The United Nations Millennium Development Goals (MDGs) set to reduce by half the number of people without access to clean water by 2015 as target ten of goal number seven: ensure environmental sustainability. And—although this fact remains controversial*—this target was met three years early in March 2012. However, this is not a cause for complacency since, according to the 2012 report by the Joint Monitoring Program—the body that carries out MDGs target assessments—780 million people are still at the back of the queue for access to clean water. In the future, improving access to water for the remaining three quarters of a million people without it will need to become a bigger, more crosscutting priority because it has much more to offer than environmental sustainability.
To begin with, lack of access to sufficient amounts of clean water has serious health consequences that affect the achievement of MDGs four, five, and six: reducing child mortality, improving maternal health, and combating HIV and other diseases, respectively. In its 2008 report, the World Health Organization (WHO) estimates that one and a half million children die each year due to diarrhea, mainly in developing countries. These are preventable deaths caused by insufficient access to water. In addition, as was recently reported by IRIN news, for those low-income people suffering from HIV/AIDS, lack of water can entail the occurrence of secondary opportunistic infections like typhoid that can threaten their lives. Finally, water access can also considerably reduce the occurrence of water-washed diseases (diseases caused by water scarcity), time spent in illness, and vulnerability towards other infections. For example, a 2007 report by the Poverty Environment Partnership—an informal network of development agencies that aims at reducing poverty-environment issues in relation to the MDGs—showed that increased access to water during and after childbirth reduced postnatal infections of women in Tanzania.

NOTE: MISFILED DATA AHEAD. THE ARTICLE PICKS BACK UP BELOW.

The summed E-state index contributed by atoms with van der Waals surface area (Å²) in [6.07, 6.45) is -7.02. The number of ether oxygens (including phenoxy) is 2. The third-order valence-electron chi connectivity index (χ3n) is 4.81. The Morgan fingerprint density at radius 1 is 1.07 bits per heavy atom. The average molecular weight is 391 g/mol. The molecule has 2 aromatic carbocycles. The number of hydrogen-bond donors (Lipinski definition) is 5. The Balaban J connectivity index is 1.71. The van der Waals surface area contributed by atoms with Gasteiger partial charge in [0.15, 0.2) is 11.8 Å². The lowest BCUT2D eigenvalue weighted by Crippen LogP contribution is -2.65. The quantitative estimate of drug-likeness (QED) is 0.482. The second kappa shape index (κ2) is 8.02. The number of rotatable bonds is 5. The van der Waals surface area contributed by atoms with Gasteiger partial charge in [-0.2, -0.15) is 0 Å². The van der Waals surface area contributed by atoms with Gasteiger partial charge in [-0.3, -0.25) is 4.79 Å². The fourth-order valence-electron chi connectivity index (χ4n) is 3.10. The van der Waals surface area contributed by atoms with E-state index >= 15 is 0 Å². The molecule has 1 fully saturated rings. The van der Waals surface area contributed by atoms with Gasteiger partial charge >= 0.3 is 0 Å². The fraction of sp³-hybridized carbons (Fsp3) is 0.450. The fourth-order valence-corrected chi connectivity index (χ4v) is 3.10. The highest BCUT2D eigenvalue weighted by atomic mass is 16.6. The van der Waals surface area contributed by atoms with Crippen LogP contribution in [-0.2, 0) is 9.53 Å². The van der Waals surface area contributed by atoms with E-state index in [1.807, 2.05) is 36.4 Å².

Clean water supports health, which in turn supports people’s ability to work, buy food, and climb out of destitution. This directly affects the first MDG of eradicating extreme poverty and hunger. As elaborated in the 2001 book Environmental Problems in an Urbanizing World by researchers from the International Institute for Environment and Development (IIED), this is due to the fact that the poor usually engage in jobs that do not provide sick leaves. Therefore any time lost in illness is productive time lost. Moreover, health expenses form a major part of their income and, as they cannot afford the best treatments, they have prolonged periods of illness. These expenses can perpetuate the cycle of poverty. In addition, as opposed to the rich, the livelihoods of the poor are more dependent on water as they may be involved in water-intensive occupations like small-scale agriculture, brick making, laundry services, and construction work, as well as needing water for cooking, cleaning, and sanitation at home. Therefore lack of sufficient water can result in a significant loss of income.